A coat rack can look as straightforward as a row of wall hooks or like a sculptural piece of art standing in your entryway. But that's just the start. A coat rack in any form is one of the most versatile pieces of furniture you can own. Here are ideas of types of indoor coat racks and where you can use them all around the house.
How do I choose a type of coat rack?
There are three types of coat racks you can choose from. Think about where you plan to use it, and use the layout of the space to guide your decision.
Wall mounted: Wall mounted entryway shelves and cubbies with hooks make ideal organizing and storage solutions for smaller spaces and pair well with a simple indoor bench. The ideal height to hang a coat rack on the wall is about 5 feet this will help from longer coats pooling on the floor. A heavy winter coat can weigh 20 pounds, so hang only lighter items on wall-mounted coat racks.
Freestanding: Freestanding coat racks or sometimes called tree coat racks, come in all sizes. Some provide extra utility with room for an umbrella, shoes, or bags. For entryways and other rooms, simple or decorative single pole stands can soar up to 74 inches high. Or, choose a 5-foot garment rack with wheels to hold an overflow of guests' coats or other seasonal wear.
Over the door: Throw an extra decorative or utilitarian over-the-door coat rack on your entryway closet door to hold overflow or to clear clutter for smaller spaces.
What are the styles of coat racks?
Coat racks come in all styles to fit all home decor, from traditional wooden racks to a more modern stainless steel option. For a cohesive look, match the finish of the hooks to your entryway door hardware and the color and material of the base to your door trim, flooring or other piece of furniture in the vicinity.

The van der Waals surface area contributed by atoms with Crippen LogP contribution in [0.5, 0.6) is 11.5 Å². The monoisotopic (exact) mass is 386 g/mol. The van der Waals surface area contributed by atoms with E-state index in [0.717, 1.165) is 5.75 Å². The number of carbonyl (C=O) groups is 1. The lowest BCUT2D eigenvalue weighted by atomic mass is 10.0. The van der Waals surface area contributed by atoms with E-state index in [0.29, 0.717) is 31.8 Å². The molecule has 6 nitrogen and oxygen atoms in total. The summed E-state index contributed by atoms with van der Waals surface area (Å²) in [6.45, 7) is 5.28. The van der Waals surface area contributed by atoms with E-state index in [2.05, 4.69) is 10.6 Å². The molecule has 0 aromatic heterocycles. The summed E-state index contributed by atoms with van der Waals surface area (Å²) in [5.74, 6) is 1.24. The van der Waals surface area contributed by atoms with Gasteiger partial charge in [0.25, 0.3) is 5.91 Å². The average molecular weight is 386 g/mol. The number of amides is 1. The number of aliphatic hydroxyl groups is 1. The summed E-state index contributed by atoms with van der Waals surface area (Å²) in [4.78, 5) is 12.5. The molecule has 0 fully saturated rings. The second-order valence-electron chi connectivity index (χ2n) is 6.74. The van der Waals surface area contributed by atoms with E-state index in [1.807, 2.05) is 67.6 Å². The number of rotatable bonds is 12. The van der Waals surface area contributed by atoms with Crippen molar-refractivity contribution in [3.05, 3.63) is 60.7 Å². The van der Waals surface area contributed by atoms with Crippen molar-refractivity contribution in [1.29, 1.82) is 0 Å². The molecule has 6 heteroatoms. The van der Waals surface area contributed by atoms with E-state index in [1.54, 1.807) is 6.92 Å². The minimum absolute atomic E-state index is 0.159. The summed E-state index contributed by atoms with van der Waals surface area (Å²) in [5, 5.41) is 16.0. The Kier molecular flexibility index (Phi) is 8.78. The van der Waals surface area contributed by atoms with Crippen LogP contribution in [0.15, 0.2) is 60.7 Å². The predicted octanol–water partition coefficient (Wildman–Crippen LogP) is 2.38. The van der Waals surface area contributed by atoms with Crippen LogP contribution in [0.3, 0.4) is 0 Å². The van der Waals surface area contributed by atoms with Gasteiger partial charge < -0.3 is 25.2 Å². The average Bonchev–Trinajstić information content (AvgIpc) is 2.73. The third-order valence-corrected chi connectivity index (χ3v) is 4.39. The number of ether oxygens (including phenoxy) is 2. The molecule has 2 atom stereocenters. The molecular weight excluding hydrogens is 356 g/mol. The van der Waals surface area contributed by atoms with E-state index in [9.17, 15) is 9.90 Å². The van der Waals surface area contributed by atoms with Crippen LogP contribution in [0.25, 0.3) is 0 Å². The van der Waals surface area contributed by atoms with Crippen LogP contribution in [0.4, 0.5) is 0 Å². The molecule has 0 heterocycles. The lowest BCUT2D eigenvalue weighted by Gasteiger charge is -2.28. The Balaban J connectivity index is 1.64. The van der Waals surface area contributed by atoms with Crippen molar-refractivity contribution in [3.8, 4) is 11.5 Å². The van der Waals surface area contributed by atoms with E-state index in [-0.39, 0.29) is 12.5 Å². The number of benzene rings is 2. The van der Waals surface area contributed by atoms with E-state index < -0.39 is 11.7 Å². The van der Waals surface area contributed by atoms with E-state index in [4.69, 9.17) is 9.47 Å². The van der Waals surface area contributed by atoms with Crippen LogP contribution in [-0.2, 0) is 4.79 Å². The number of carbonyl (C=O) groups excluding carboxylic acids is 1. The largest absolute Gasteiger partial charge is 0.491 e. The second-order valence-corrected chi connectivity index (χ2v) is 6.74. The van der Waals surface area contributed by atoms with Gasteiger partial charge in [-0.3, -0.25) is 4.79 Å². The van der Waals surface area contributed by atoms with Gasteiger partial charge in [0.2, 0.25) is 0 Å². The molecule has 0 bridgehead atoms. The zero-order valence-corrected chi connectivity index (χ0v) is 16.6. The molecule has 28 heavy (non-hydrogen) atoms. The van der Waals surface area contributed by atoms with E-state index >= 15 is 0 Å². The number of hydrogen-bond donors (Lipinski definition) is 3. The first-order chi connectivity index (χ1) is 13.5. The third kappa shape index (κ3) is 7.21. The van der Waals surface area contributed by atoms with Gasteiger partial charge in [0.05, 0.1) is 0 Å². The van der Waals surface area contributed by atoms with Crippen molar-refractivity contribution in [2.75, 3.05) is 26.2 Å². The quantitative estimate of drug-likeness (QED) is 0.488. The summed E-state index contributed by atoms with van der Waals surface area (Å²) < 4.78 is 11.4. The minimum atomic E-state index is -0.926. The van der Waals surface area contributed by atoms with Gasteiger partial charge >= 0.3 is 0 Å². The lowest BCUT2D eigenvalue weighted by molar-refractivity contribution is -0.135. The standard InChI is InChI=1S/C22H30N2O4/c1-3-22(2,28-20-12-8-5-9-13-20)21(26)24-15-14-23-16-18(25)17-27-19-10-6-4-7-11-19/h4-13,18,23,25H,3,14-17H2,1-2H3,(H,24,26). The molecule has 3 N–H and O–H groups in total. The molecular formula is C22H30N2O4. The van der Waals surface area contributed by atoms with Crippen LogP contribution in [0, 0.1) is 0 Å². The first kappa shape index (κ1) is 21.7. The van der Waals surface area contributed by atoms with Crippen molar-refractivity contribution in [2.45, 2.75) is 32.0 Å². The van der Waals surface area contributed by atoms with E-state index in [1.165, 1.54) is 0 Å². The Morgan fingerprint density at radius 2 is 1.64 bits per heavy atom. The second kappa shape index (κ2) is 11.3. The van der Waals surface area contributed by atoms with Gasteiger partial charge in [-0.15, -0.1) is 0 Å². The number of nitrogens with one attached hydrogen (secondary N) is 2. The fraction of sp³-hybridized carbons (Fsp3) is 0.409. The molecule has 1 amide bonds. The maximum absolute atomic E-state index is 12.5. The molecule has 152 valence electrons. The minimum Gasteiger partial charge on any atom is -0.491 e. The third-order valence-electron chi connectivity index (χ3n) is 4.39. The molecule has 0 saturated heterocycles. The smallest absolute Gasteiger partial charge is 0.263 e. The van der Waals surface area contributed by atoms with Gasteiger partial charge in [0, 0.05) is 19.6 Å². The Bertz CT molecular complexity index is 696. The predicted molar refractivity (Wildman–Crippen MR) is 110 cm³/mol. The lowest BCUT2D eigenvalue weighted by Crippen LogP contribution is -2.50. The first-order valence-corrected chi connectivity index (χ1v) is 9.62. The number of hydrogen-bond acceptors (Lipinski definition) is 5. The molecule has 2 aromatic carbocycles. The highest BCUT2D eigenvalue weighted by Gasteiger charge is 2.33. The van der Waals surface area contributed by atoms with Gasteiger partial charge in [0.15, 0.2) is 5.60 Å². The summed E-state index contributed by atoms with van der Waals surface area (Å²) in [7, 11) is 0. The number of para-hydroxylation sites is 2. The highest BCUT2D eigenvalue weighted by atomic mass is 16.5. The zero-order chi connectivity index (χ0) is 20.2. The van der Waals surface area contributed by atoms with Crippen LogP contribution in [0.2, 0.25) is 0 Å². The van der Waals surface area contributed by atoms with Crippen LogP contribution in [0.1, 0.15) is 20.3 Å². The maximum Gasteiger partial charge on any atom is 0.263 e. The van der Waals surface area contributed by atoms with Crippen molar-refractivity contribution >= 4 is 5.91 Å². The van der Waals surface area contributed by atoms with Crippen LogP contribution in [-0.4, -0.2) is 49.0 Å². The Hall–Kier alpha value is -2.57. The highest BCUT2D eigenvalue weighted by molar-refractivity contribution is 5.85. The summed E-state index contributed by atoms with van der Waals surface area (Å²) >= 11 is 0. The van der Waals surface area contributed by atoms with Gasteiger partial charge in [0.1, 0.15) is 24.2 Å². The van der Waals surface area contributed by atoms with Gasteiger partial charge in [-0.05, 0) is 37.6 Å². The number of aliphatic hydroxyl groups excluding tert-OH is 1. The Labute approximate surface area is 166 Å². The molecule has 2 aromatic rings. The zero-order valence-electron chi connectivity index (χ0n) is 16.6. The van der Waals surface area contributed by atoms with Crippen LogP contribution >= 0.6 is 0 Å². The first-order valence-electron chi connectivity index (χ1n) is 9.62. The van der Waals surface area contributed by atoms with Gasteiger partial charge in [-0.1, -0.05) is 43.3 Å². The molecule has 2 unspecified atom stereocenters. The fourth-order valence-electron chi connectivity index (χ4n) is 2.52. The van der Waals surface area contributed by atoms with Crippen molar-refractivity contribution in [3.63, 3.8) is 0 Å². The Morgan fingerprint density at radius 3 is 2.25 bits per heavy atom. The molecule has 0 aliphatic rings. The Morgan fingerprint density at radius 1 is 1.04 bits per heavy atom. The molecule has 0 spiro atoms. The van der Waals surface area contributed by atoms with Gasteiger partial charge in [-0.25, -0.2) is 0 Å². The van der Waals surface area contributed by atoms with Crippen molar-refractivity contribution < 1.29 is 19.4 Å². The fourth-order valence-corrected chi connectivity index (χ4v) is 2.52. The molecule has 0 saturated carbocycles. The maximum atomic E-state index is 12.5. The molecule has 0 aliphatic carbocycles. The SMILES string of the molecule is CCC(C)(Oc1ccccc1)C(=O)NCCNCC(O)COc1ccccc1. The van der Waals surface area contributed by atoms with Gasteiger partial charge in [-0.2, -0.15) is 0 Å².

You'll also find matching or coordinating umbrella stands to pair with your coat rack.
Where do I put a coat rack?
A coat rack in the entry or mudroom solves the problem if you don't have a coat closet. Don't just stop at one coat rack, use one at each entrance. There are other places where a coat rack would be welcome.
Laundry room: If your clothes came out of the dryer damp, a coat rack/valet can save the day so you can hang to air dry and run.
Bathroom: Hang bath sheets, bath towels and robes. Make sure the finish you choose can tolerate a humid, wet and moist environment.
Kitchen: If you don't have a mud room, put a rack by the kitchen door to hold aprons, backpacks and pet leashes.
Bedroom: Turn a coat rack into a valet for purses, nightgowns, robes and your next day's outfit to keep wrinkle-free. For the kids' rooms, hang everything from sports gear to anything they throw at the bottom of their closet.
Garage/basement: Hang gardening and outdoor work clothes on a garage coat rack so you don't track mud or grease into the house. Hang polishing clothes and pet towels, toss sandy towels and bathing suits on a rack until you're ready to wash.
The simple beauty of a coat rack can add much needed storage in any room of the house. Whatever design or material you choose, the only maintenance you'll need is a quick wipe down with a clean cloth.